If we were in a ski resort, the first big powder dump of the season would be scoured by groomers or tracked out in minutes. But here, far from a formal in-bounds area, this Central Cascades mountainside is unadulterated nature—pure white fluff.
It’s early December, the final run of Cascade Powder Guides’ weekend avalanche course. After three days of safety talk and snow science, we’re desperate for backcountry schussing.
We carve turns on a gentle plain as wide as CenturyLink; powder this deep isn’t easy to ski, but you hardly ever get this much at once. Here our skis split the pristine snow like razor blades through silk, the vista unbroken by roads, power lines, or anything not tree green and powder white.
Three CPG owner-guides and eight backcountry students have 1,900 acres of undulating hillside to themselves, on land logged by a timber company in summer. A few miles away, Stevens Pass Ski Area has half the acreage and a parking lot for 3,000.
Backcountry is both old-school (skiing predates chairlifts) and trendy; Snowsports Industries America calculated that almost six million Americans tried it two winters ago, up from four million six years prior. Skiers want the downhill thrills minus the crowds, bad pizza, and lift-line pot stench.
But before anyone can showboat down a hill, they have to ascend it. Outside packed resorts, that means hoofing it, riding a snowcat or snowmobile, or borrowing a helicopter from the nearest Bond villain. Cascade Powder Guides inched us up from Highway 2 in a fogged-up eight-ton snowcat; it’s the state’s only cat-skiing operation. But in this weekend course, we’re achieving each run with human power.
This mode of backcountry skiing is called alpine touring, and it’s completely counterintuitive: skis use gravity. Yet touring skis go up. Their bottoms are coated with a sticky nylon or mohair layer called a skin, with tiny hairs that grip the frozen hillside as the skier glides with boot toes attached. Picture a Nordic ski stride, but uphill—it’s less tiring than it looks. (Snowboarders follow a similar routine with a splitboard.) At the top of their “run,” skiers secure the boot at the heel (or assemble their splitboards) and peel off the skins. After that, the downhill part is pretty much the same as bombing runs at Crystal or Whistler.
The same, except for the slides. Slopes can collapse into avalanches at any time, and there’s no ski patrol.
Last winter only 14 people died by avalanche in the United States while skiing or snowboarding, but the specter looms large. Rescue gear is a last resort: beacons and sticklike probes to find one another if buried, shovels to dig one another out. Our CPG class “rescues” backpacks buried with beacons pinging inside while we eye the guides’ wearable airbags, newly popular gear meant to carry victims above a deadly slide.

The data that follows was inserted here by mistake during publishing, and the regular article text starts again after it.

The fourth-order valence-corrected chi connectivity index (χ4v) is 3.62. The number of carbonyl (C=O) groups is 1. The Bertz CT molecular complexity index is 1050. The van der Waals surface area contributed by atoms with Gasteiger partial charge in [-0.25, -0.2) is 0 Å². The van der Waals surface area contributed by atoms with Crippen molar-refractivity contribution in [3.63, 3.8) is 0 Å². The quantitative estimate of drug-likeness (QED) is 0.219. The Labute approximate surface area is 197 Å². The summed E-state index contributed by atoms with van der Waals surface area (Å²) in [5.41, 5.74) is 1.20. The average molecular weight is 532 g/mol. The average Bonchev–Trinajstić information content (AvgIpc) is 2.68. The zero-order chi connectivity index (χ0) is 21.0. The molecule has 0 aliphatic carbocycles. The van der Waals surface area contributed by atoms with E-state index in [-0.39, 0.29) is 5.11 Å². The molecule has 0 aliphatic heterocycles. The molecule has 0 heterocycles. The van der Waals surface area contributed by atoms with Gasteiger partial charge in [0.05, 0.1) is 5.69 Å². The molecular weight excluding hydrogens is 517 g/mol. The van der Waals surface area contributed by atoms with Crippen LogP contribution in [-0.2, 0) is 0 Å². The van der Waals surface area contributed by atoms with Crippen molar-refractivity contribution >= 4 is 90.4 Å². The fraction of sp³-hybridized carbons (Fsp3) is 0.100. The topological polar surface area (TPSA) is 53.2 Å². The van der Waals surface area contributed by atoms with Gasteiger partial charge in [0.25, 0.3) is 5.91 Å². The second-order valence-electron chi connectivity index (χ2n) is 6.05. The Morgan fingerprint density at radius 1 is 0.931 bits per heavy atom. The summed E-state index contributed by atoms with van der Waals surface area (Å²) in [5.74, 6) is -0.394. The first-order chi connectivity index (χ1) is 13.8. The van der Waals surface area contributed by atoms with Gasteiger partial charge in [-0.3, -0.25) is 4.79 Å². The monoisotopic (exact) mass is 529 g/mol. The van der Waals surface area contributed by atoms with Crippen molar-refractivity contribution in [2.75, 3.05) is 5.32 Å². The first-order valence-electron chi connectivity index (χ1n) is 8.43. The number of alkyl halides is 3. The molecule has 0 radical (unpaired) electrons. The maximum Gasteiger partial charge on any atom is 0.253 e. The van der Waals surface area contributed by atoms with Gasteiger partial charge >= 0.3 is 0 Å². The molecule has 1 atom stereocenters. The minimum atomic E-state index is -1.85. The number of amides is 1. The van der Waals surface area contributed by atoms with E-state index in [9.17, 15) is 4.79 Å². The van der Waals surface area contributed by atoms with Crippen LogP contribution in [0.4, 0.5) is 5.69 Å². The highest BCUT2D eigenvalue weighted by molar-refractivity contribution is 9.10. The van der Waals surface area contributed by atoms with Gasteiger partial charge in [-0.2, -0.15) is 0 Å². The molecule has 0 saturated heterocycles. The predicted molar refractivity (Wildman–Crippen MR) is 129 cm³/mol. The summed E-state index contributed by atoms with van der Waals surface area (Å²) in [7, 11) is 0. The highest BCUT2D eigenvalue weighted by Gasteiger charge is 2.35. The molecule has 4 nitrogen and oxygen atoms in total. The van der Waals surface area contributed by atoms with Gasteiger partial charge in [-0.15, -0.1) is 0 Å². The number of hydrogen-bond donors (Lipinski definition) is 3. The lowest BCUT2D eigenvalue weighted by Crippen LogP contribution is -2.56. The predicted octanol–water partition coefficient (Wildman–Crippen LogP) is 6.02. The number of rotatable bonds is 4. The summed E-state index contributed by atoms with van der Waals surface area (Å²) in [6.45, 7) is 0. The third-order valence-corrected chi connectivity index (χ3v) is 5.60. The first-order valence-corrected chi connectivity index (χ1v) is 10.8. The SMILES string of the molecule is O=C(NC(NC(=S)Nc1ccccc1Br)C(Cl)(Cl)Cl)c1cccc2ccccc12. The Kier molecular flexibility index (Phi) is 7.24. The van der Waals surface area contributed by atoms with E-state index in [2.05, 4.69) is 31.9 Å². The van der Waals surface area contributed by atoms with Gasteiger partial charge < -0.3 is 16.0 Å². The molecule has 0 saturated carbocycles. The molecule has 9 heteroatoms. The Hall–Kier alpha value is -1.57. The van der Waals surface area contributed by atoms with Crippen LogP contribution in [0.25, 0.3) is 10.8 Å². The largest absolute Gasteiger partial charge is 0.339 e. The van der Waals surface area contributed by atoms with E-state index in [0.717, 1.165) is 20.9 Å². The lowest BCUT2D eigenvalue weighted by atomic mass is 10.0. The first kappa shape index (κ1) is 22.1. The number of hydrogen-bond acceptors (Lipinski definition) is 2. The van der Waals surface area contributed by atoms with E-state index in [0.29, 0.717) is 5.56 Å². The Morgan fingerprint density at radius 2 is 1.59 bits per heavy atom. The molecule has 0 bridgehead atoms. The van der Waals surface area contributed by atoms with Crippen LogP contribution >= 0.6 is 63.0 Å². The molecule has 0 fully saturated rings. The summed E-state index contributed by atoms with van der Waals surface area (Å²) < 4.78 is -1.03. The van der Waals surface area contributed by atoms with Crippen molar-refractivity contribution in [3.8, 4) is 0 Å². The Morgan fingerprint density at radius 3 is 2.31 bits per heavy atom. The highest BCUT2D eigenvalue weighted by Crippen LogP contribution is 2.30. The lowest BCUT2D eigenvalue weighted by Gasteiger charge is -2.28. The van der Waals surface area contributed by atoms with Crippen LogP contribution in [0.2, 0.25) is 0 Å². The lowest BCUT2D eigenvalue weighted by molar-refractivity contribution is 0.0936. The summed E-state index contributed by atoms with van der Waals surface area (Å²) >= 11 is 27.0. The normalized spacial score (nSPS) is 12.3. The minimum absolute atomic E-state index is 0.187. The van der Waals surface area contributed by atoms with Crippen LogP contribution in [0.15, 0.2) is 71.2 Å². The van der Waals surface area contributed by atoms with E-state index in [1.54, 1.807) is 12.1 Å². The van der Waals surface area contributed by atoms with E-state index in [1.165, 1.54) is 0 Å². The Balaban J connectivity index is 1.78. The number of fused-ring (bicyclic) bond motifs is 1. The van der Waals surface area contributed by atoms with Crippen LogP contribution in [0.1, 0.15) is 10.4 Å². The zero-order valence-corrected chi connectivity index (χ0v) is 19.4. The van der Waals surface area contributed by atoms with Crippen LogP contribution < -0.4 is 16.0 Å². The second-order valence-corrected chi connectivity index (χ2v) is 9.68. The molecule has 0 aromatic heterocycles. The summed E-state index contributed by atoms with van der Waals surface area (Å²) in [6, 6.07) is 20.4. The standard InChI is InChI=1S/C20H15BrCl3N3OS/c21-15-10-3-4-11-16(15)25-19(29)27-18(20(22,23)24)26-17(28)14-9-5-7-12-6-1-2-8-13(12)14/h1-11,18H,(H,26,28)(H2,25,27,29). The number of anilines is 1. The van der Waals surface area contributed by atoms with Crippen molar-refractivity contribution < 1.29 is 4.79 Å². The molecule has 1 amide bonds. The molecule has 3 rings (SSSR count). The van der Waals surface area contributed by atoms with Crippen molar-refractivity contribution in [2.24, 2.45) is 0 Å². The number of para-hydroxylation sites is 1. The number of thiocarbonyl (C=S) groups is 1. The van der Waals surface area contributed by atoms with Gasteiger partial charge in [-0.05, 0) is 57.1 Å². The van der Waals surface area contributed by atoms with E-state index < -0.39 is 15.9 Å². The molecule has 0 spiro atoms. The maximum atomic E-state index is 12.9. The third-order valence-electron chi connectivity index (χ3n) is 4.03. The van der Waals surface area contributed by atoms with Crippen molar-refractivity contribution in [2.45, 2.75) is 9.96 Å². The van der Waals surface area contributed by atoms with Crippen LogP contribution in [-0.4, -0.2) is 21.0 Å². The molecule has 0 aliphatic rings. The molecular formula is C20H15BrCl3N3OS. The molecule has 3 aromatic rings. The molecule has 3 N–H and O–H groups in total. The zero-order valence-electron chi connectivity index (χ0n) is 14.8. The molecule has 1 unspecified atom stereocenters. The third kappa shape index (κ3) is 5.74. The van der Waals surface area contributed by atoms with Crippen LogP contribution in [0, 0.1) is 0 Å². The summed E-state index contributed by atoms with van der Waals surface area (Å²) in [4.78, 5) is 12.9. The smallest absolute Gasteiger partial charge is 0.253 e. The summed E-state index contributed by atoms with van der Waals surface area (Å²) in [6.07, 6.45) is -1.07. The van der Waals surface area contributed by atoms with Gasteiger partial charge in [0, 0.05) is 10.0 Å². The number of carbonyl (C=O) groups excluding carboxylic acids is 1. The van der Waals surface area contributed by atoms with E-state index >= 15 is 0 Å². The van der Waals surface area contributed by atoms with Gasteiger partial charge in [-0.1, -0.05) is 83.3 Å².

It’s infinitely better to not trigger an avalanche at all, and that means crunching data. Classes like this one, prescribed by the American Institute for Avalanche Research and Education, involve endless calculations; risk a 40-degree slope or stick with the 35s? How many layers of unstable snow are underfoot? When did the westerly slopes last get sun? Parsing the avalanche forecast requires a ruler, protractor, thermometer, and compass, at minimum—plus the guts to back away when a slope just doesn’t feel right.
Hiring guides, for a ski day or class, is exponentially safer than going alone. Still, says owner-guide Austin Shannon, every client participates in the go/no-go call: “Everyone here is a smart grown individual with two eyes, two ears, and a mouth—and veto power.”
Inside the double-decker yurt, we pour over case studies of backcountry trips gone bad. Outside we skin up the hillside to dig pits in the powder, analyzing frozen layers like snow geologists. Brains full, we trek up a windy ridge, a 90-minute slog to earn one blissful run through shoulder-high pine.
At night we chill in a wood-fired sauna cabin as guides tell tales of epic runs and close calls. Untethered by resort boundaries, they’ve skied Mexican volcanoes and Alaskan peaks. All know at least one friend who’s died in the snow.
Backcountry skiing is pure nature with no hand-holding. On that final run of the weekend, a guide shouts over his shoulder that since this knoll was only logged last summer, we might be the very first to ride it. It’s all ours; our rubbery legs and overworked brains are merely proof that we earned it.